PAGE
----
Why Christmas Trees Don’t Belong in Libraries

P.N. Hinton

Contributing Editor

Born into a family of readers, P.N. gained a love reading as a sort of herd mentality. This love of reading has remained a life long passion, resulting in an English Degree from The University of Houston in Houston, Texas. She normally reads three to four books at any given time, in the futile Sisyphean hope of whittling down her ever growing to be read pile of no specific genre.

Christmas trees shouldn’t be displayed in libraries. 

Now that we’ve gotten that out of the way, I’ll embellish a bit more on the why. But first, story time! 

When I was younger, I worked in a daycare. For most of my tenure there, I was the lead toddler teacher. My first December in that role, I was told that we had to teach about other winter holidays. This was to help ensure that all the kids and their families felt represented. And of course, I was on board with that.

Most super conservatives would like us to believe that this demand for diversity is a new thing. But this was over 15 years ago. That means that this desire is not a new thing, a trend, or a symptom of being “woke.” Frankly, diversity representation should already be ingrained into our society. We shouldn’t even have to make this a  concentrated effort. After all, we’re a melting pot, right? 

Furthermore, one of the core items in the Bill of Rights in America is freedom of religion, which, as an aside, also includes the absence of it. By that logic, one religion should not be given preference over another. But that isn’t the case. Instead, we’re experiencing yet another fanatical drive towards making this country a Christian-centric one. Multiple politicians are trying to push laws that are based off of their personal religious beliefs. And that doesn’t sit well with me at all. That is why I intentionally started with that simple yet incendiary and divisive statement. 

Now, before we proceed, let me state that for the majority of my life, I have identified as a Christian. Presently, it’s more complicated, as I am in what is known as my “deconstruction” phase. So, I am not currently identifying as one anymore. That said, even when I was more involved, there was internal conflict.

Years ago, someone at the church I was attending was exceedingly disrespectful when they mentioned how schools used “Winter Break” rather than “Christmas break.” Because, of course, they viewed it as an attack on Christmas. It’s not because there are a handful of other December holidays. I still feel disgusted whenever I think about it.

The fact of the matter is that not everybody celebrates Christmas or puts up a tree. We’ll skip the fact that the Christmas tree was appropriated from the Pagans and their Yule Tree. It is now so synonymous with the Christian faith that it’s hard to separate the two. You know what is supposed to be separate, though? Church and state. 

That means that anything symbolic of a specific religion should not be prominently displayed in a government building. Libraries are funded by the government; therefore, that separation should extend to those buildings. And if a Christmas tree aligns with the Christian faith…you see where I’m going here.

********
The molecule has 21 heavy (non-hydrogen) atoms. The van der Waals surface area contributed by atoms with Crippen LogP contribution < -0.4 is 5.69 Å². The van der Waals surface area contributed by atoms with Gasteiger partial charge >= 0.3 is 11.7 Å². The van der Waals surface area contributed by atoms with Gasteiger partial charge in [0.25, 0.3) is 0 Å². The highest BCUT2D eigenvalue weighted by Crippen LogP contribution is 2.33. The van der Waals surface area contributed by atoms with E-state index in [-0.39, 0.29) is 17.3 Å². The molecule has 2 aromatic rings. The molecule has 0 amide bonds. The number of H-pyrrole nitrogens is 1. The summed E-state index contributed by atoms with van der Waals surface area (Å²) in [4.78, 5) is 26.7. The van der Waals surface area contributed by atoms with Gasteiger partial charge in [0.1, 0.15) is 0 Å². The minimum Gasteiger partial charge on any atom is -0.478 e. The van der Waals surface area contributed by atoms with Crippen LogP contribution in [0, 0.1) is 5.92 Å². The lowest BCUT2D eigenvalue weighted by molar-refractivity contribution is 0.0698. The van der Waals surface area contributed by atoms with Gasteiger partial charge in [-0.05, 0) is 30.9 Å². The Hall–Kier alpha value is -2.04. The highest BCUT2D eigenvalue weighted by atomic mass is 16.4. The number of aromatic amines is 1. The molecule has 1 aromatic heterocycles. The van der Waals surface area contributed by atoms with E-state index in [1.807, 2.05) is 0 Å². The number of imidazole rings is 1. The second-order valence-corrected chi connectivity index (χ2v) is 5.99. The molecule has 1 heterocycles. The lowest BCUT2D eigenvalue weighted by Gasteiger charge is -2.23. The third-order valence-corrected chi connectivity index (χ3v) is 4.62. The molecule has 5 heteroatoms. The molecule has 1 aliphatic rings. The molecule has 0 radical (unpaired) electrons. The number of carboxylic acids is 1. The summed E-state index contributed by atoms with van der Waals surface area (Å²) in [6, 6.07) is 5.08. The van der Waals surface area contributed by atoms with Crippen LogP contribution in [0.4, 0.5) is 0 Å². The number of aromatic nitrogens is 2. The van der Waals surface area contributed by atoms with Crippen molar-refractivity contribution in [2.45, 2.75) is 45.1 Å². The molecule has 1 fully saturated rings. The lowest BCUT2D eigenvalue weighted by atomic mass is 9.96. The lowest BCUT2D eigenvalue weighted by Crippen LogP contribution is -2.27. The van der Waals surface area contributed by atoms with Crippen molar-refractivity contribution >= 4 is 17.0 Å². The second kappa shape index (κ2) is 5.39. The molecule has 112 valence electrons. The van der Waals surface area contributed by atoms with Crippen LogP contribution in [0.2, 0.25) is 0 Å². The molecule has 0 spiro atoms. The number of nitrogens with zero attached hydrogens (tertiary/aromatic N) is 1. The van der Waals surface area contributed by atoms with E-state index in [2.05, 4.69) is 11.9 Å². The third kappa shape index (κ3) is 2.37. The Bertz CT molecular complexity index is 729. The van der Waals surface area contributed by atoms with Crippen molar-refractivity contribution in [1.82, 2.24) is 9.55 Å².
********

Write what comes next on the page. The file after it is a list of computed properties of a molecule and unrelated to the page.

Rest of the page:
I’ve been in countless libraries over the years. And while I have seen book displays highlighting Hanukkah and Kwanzaa, I’ve never actually seen a menorah or kinara display as prominently as a Christmas tree. If we had equal real estate for the other religious symbols then there wouldn’t be an issue. But we don’t; it’s always just the one. And it’s not just Christians that make up library patrons; everyone should feel represented there, especially since this is not an experience that they have with other government-related entities.

I know that a lot of feathers are ruffled right now, but, given the topic, that was unavoidable. Because here’s another harsh truth that we also have to reconcile with: When libraries were originally founded, they were not for everyone. I’m going to say that again; when libraries were originally founded, they were not for everyone. If you were were anything other than Christian, white, and heterosexual then guess what? You were purposefully excluded.

Thankfully, this is mostly no longer the case, and librarians have made numerous strides towards making libraries a safe space for everyone. Because many libraries and librarians know the problematic roots, they are willing to do the work and make sure everyone, no matter who they are or what they believe, feels represented when they walk through the library’s doors. However, there are still some hateful people out there trying to combat this. This is fairly obvious when one just looks at the recent wave of book bans. Notice how none of the challenged books focus on Christian, white, and straight characters? 

I digress. 

In terms of whether or not Christmas trees have a place in a library? My answer at this present moment in our timeline is “no.” I know that many people may view this as just another attack, but it’s not that. The fact of the matter is that this is one of the things that, due to being imbalanced for so long, is going to require overcorrection. If all religious symbols were given this consideration, then display them all. But they’re not, so it stands that if all of them aren’t displayed, then none of them should be.